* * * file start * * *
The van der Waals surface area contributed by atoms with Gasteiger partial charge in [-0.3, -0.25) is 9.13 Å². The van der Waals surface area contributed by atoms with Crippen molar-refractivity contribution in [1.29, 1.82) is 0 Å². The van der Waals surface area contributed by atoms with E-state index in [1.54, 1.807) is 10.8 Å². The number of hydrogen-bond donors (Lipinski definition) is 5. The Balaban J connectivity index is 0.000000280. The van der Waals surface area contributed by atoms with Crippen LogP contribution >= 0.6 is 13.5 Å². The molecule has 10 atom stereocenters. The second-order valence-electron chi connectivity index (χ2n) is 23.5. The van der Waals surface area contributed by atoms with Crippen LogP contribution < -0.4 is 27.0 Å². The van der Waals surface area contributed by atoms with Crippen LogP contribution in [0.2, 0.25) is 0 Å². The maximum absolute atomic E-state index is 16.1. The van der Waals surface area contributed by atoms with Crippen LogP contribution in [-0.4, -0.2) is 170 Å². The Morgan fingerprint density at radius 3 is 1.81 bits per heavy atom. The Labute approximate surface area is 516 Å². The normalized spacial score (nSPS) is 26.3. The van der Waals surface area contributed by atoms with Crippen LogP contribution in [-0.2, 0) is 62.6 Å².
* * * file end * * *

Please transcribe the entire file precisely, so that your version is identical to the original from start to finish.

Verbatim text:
The van der Waals surface area contributed by atoms with Gasteiger partial charge in [-0.3, -0.25) is 9.13 Å². The van der Waals surface area contributed by atoms with Crippen molar-refractivity contribution in [1.29, 1.82) is 0 Å². The van der Waals surface area contributed by atoms with E-state index in [1.54, 1.807) is 10.8 Å². The number of hydrogen-bond donors (Lipinski definition) is 5. The Balaban J connectivity index is 0.000000280. The van der Waals surface area contributed by atoms with Crippen LogP contribution >= 0.6 is 13.5 Å². The molecule has 10 atom stereocenters. The second-order valence-electron chi connectivity index (χ2n) is 23.5. The van der Waals surface area contributed by atoms with Crippen LogP contribution < -0.4 is 27.0 Å². The van der Waals surface area contributed by atoms with Crippen LogP contribution in [0.2, 0.25) is 0 Å². The maximum absolute atomic E-state index is 16.1. The van der Waals surface area contributed by atoms with Crippen LogP contribution in [-0.4, -0.2) is 170 Å². The Morgan fingerprint density at radius 3 is 1.81 bits per heavy atom. The Labute approximate surface area is 516 Å². The normalized spacial score (nSPS) is 26.3. The van der Waals surface area contributed by atoms with Crippen LogP contribution in [-0.2, 0) is 62.6 Å².